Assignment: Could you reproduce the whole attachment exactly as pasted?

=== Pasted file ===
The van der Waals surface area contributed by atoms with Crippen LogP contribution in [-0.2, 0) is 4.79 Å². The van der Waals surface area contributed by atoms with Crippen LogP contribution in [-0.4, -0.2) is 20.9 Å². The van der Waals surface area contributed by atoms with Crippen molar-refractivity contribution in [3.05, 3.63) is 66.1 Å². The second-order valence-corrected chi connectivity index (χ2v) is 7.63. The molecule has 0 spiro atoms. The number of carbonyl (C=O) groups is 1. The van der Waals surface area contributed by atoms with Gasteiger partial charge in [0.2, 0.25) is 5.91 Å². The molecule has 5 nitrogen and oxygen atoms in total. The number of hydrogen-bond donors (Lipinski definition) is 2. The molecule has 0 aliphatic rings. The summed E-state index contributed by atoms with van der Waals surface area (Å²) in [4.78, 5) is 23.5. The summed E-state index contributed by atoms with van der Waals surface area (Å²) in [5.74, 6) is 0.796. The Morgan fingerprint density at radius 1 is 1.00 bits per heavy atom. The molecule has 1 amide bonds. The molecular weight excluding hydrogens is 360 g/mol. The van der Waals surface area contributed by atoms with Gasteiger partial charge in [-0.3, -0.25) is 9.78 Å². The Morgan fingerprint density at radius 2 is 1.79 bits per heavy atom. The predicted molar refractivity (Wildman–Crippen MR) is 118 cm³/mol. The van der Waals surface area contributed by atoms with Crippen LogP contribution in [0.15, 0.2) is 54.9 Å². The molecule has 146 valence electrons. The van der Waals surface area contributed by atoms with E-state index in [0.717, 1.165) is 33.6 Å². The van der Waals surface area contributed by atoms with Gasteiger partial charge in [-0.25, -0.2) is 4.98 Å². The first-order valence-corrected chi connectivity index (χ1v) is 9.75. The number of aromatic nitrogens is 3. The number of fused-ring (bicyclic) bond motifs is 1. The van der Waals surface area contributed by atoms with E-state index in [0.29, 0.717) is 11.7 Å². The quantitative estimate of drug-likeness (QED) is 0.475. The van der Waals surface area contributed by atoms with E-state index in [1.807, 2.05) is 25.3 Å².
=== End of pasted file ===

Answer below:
The van der Waals surface area contributed by atoms with Crippen LogP contribution in [-0.2, 0) is 4.79 Å². The van der Waals surface area contributed by atoms with Crippen LogP contribution in [-0.4, -0.2) is 20.9 Å². The van der Waals surface area contributed by atoms with Crippen molar-refractivity contribution in [3.05, 3.63) is 66.1 Å². The second-order valence-corrected chi connectivity index (χ2v) is 7.63. The molecule has 0 spiro atoms. The number of carbonyl (C=O) groups is 1. The van der Waals surface area contributed by atoms with Gasteiger partial charge in [0.2, 0.25) is 5.91 Å². The molecule has 5 nitrogen and oxygen atoms in total. The number of hydrogen-bond donors (Lipinski definition) is 2. The molecule has 0 aliphatic rings. The summed E-state index contributed by atoms with van der Waals surface area (Å²) in [4.78, 5) is 23.5. The summed E-state index contributed by atoms with van der Waals surface area (Å²) in [5.74, 6) is 0.796. The Morgan fingerprint density at radius 1 is 1.00 bits per heavy atom. The molecule has 1 amide bonds. The molecular weight excluding hydrogens is 360 g/mol. The van der Waals surface area contributed by atoms with Gasteiger partial charge in [-0.3, -0.25) is 9.78 Å². The Morgan fingerprint density at radius 2 is 1.79 bits per heavy atom. The predicted molar refractivity (Wildman–Crippen MR) is 118 cm³/mol. The van der Waals surface area contributed by atoms with Crippen LogP contribution in [0.15, 0.2) is 54.9 Å². The molecule has 146 valence electrons. The van der Waals surface area contributed by atoms with E-state index in [0.717, 1.165) is 33.6 Å². The van der Waals surface area contributed by atoms with Gasteiger partial charge in [-0.25, -0.2) is 4.98 Å². The first-order valence-corrected chi connectivity index (χ1v) is 9.75. The number of aromatic nitrogens is 3. The number of fused-ring (bicyclic) bond motifs is 1. The van der Waals surface area contributed by atoms with E-state index in [0.29, 0.717) is 11.7 Å². The quantitative estimate of drug-likeness (QED) is 0.475. The van der Waals surface area contributed by atoms with E-state index in [1.807, 2.05) is 25.3 Å².